2000

The Shakespeare Conference: SHK 11.2342  Friday, 15 December 2000

From:           Herman Gollob <This email address is being protected from spambots. You need JavaScript enabled to view it.>
Date:           Thursday, 14 Dec 2000 15:24:06 -0500
Subject: 11.2330 Re: Roth on Verse
Comment:        Re: SHK 11.2330 Re: Roth on Verse

>Re: Herman Gollob's remarks on Philip Roth.
>
>Why seek so far a field for Roth's inspiration?  Roth is arguably our
>most "literary" writer; the broadly allusive nature of his work has been
>evident since his earliest published work.  Though your own work sounds
>very exciting, you would do well to consult James Bloom's 1997 book, THE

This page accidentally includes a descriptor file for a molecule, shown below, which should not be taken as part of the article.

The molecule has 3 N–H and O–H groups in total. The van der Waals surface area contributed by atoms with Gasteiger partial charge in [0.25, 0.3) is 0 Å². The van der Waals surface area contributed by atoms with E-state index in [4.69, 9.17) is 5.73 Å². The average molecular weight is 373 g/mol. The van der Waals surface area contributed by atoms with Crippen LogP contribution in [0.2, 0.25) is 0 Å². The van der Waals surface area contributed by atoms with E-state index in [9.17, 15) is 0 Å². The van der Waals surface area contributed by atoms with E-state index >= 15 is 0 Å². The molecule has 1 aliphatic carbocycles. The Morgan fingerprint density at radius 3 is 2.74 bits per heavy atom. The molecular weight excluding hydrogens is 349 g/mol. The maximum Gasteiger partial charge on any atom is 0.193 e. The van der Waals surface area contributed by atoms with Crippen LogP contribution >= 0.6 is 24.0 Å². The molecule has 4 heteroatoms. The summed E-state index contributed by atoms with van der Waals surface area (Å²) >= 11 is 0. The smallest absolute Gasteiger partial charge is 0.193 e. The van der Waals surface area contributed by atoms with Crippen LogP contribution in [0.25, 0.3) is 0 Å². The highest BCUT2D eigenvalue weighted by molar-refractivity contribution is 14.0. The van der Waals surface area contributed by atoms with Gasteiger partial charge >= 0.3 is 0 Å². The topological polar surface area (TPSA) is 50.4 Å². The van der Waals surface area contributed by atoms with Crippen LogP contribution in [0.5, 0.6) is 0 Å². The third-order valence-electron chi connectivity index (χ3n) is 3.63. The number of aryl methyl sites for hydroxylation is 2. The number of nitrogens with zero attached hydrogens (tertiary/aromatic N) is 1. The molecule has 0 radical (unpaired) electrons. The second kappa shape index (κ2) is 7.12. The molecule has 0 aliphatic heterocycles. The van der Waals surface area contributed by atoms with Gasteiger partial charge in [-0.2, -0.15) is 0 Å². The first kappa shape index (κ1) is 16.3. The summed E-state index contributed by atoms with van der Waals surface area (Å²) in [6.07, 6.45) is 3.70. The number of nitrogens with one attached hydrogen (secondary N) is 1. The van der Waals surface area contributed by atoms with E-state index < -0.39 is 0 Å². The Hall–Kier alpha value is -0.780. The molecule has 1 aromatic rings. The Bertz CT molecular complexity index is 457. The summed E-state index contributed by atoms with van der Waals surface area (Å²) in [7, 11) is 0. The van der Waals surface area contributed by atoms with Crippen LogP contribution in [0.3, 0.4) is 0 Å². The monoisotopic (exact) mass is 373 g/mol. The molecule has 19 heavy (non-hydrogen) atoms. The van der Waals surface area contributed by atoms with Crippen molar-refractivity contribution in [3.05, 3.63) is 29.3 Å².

>LITERARY BENT (UPenn Press), which provides the most thorough and astute
>account of Roth's "Shakespearizing' to date.  For now, take this tidbit
>from Bloom's account of Shakespeare's circulation in PORTNOY'S
>COMPLAINT:  "After asking, Can you beat that for a serpent's tooth?",
>Alexander Portnoy, Roth's most notorious surrogate, summed his life as
>'some farce version of King Lear, with me in the role of Cordelia.'"

Mr.Cartelli,

Many thanks. I agree-- Roth is one of our few Men of Letters (along with
Styron and Bellow-- by the way, did you read Roth's New Yorker piece on
Bellow?)

And thanks also for tipping me to Bloom's book. I'll order it post
haste.

Herman Gollob

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